PMDs and fake news law are among issues MPs will raise in Parliament on Monday

A man riding an electronic scooter crosses over from a footpath with a sign indicating the PMD ban on footpaths, to a cycling path, along Jurong East St 31, on Dec 17, 2019. ST PHOTO: JASON QUAH

SINGAPORE - MPs will seek greater clarity on the issue of active mobility and personal mobility devices (PMDs) when Parliament sits on Monday (Jan 6).

The questions four MPs have filed were on cycling paths and footpaths, e-scooters and electric bicycles, as well as food delivery riders, according to the agenda for the sitting - or Order Paper - issued by the Clerk of Parliament on Friday (Jan 3).

These include whether there are plans to regulate electric bicycle use on roads, how many more kilometres of cycling paths will be built by year's end and whether there are measures to ensure the increase in electric bike riders as a result of the PMD ban will not lead to more accidents, or road traffic and active mobility offences.

Their questions follow the implementation on New Year's Day of the Land Transport Authority's zero-tolerance stance on PMDs on footpaths.

The footpath ban kicked in on Nov 5 following a series of e-scooter-related accidents but until New Year's Eve, the authorities had been issuing warnings to errant riders.

Under the new rules, e-scooters, which had been banned on roads previously, are now confined to cycling paths.

Other issues MPs will raise include the application of Singapore's fake news law and the Ministry of Education's policy on withholding results slip from students who have not paid in full their school fees.

Nominated MP Anthea Ong has filed two questions for the Communications and Information Minister S. Iswaran on the Protection from Online Falsehoods and Manipulation Act (Pofma).

She wants to know how the threshold of public interest is determined and measured in the case of online falsehoods, whether the Ministry of Communications and Information will consider creating a central listing of all issued directions on the Pofma website, and what steps are being taken to maintain public trust in the light of perceptions of a partisan political bias over recent applications of the law.

Dr Teo Ho Pin (Bukit Panjang) and Mr Lim Biow Chuan (Mountbatten) have filed questions for Education Minister Ong Ye Kung, asking how many students' results slips have been withheld by schools in the last few years and whether the Education Ministry will review the practice.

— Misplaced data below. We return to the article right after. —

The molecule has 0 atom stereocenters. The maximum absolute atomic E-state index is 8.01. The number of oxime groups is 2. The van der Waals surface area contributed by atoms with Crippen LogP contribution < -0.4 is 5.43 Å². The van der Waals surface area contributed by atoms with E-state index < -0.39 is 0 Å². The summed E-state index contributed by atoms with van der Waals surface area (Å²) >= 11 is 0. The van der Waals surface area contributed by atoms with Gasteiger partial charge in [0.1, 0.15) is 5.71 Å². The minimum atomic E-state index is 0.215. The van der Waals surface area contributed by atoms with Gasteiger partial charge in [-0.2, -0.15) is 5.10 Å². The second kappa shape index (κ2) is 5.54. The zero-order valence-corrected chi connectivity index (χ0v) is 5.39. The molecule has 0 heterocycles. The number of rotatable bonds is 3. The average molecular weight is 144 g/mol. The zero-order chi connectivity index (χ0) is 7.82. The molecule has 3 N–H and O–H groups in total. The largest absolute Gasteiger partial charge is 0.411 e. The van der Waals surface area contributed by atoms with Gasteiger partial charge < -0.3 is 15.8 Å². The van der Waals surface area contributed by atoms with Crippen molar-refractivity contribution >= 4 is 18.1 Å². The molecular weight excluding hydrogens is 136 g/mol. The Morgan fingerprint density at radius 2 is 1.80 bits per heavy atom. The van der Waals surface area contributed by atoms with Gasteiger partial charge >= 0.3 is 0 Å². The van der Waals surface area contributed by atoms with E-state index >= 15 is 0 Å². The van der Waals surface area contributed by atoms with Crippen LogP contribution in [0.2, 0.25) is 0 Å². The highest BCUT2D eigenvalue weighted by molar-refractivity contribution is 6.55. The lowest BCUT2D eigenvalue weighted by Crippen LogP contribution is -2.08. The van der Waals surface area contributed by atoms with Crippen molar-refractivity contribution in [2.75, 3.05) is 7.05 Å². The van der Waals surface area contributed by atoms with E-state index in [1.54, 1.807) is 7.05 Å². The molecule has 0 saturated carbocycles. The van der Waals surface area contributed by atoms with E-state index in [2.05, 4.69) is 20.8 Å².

Workers' Party chief Pritam Singh's (Aljunied GRC) question for Prime Minister Lee Hsien Loong is whether the Electoral Boundaries Review Committee has completed its deliberations and when its report will be released to the public.

Mr Louis Ng (Nee Soon GRC) and Mr Ong Teng Koon (Marsiling-Yew Tee GRC) will raise the issue of cat ownership in Housing Board flats.

Seven Bills will also be introduced at Monday's session.

They include the Transport Ministry's new Bill on the control and licensing of shared mobility enterprises, which may include bike- and car-sharing firms, as well as amendments to the Merchant Shipping (Maritime Labour Convention) Act and the Active Mobility Act.

The Law Ministry's new Bill is on the Singapore Convention on Mediation, an international treaty named after Singapore that was signed by 46 countries in August last year, plus an amendment to the Geographical Indications Act.

The Ministry of the Environment and Water Resources will file amendments to the Hazardous Waste (Control of Export, Import and Transit) Act and the National Environment Agency Act.

Three Bills are up for debate, including the Health Ministry's Healthcare Services Bill that would replace the Private Hospitals and Medical Clinics Act.

The new law has a wider scope that includes traditional medicine, allied healthcare such as physiotherapy, as well as complementary and alternative medicine to reflect changes in the healthcare scene.

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